Her life turned upside down, Suzy and her father are now living with her uncle, who said she barely eats, doesn't sleep well and cannot muster the will to play.
"She asks a lot about her mother, and we tell her mama is in heaven," said Suzy's uncle Ramzi, who said she previously was full of energy.
"She doesn't play, and she screams when someone comes near her."
Half of young people in Gaza - around 500,000 children - could be in need of psychological support after 11 days of fighting in May between the enclave's Hamas rulers and Israel, according to officials from the UN children's fund UNICEF.
At least 66 children were among over 250 Palestinians killed by Israeli air strikes on Gaza. Two children were among 13 killed in Israel by Gaza militant rocket fire, which sent thousands of Israeli families running for bomb shelters where they cradled their children for hours on end.
Suzy's home was struck in a wave of Israeli attacks on Gaza City on May 16 that Gaza health officials said killed 42 people, including 10 children.
Israel said those strikes targeted an underground tunnel system used by Hamas to transport weapons, and that the houses collapsed as a result of the tunnel network crumbling.
The Israeli military said the civilian casualties were unintentional, and that it does all it can to avoid civilian harm.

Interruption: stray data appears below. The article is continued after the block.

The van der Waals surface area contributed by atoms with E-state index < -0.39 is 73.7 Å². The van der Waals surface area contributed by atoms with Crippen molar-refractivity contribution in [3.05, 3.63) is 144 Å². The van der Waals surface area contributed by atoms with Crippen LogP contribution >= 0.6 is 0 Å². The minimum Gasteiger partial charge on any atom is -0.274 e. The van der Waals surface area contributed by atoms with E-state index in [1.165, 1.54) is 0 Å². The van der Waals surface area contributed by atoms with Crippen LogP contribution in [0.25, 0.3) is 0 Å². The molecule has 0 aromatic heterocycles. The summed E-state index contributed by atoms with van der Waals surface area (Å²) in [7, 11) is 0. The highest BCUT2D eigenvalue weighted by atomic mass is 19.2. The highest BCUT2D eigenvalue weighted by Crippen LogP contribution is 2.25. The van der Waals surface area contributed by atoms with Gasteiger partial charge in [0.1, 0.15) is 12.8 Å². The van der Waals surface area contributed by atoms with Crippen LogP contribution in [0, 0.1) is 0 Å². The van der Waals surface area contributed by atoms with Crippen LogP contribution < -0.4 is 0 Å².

Psychologists have paid Suzy regular visits to help her process her trauma. At an art therapy session on Sunday, she sat silently as she and her cousins painted their names on paper.
Alongside her name, Suzy painted two large hearts, in red.
"She was taken from her family's lap, from her mother's lap ... she survived death with a miracle," said psychologist Samar Awad, who oversees Suzy's case.
'WHEN WILL THE NEXT WAR BE?'
Around half of Gaza's two million population are under 18. Many carry the trauma of three previous wars and several other violent conflicts fought between Israel and Gaza militant groups since 2008, psychologists said.
Lucia Elmi, UNICEF's special representative in Palestinian territories, said that even before the May fighting, one out of three children was in need of psycho-social support.
"Today, the assessments are ongoing and this figure could reach 500,000 children, so it is increasing," she told reporters.
Depression and insecurity were the most common psychological issues among Gaza children, said Sami Owaida, a psychiatrist in Gaza who specialises in adolescents.
"That means you have no self-esteem. You (feel like) you have nothing. You (feel) helpless, hopeless, worthless," he said.
Owaida said that as a result of trauma, many Gaza children wet their beds, stutter, have nightmares and refuse to eat.
The sense of hopelessness can be overwhelming, Owaida said.
"The question of many children now - they ask when the next war will be ... what will we do, where will we go?"